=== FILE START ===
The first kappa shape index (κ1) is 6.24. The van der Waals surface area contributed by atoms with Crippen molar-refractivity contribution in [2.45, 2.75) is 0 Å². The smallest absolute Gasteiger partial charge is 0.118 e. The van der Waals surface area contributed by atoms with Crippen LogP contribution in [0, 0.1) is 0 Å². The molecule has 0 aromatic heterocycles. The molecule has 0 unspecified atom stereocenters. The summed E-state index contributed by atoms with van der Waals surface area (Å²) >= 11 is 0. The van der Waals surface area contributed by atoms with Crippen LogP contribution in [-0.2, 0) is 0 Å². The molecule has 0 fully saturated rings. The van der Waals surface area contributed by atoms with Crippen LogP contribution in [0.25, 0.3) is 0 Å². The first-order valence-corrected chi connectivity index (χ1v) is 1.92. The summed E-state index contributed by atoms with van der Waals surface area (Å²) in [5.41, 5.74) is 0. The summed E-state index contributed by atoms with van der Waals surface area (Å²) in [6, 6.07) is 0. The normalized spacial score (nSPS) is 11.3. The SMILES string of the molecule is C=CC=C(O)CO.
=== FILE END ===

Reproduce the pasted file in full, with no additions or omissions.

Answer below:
The first kappa shape index (κ1) is 6.24. The van der Waals surface area contributed by atoms with Crippen molar-refractivity contribution in [2.45, 2.75) is 0 Å². The smallest absolute Gasteiger partial charge is 0.118 e. The van der Waals surface area contributed by atoms with Crippen LogP contribution in [0, 0.1) is 0 Å². The molecule has 0 aromatic heterocycles. The molecule has 0 unspecified atom stereocenters. The summed E-state index contributed by atoms with van der Waals surface area (Å²) >= 11 is 0. The van der Waals surface area contributed by atoms with Crippen LogP contribution in [-0.2, 0) is 0 Å². The molecule has 0 fully saturated rings. The van der Waals surface area contributed by atoms with Crippen LogP contribution in [0.25, 0.3) is 0 Å². The first-order valence-corrected chi connectivity index (χ1v) is 1.92. The summed E-state index contributed by atoms with van der Waals surface area (Å²) in [5.41, 5.74) is 0. The summed E-state index contributed by atoms with van der Waals surface area (Å²) in [6, 6.07) is 0. The normalized spacial score (nSPS) is 11.3. The SMILES string of the molecule is C=CC=C(O)CO.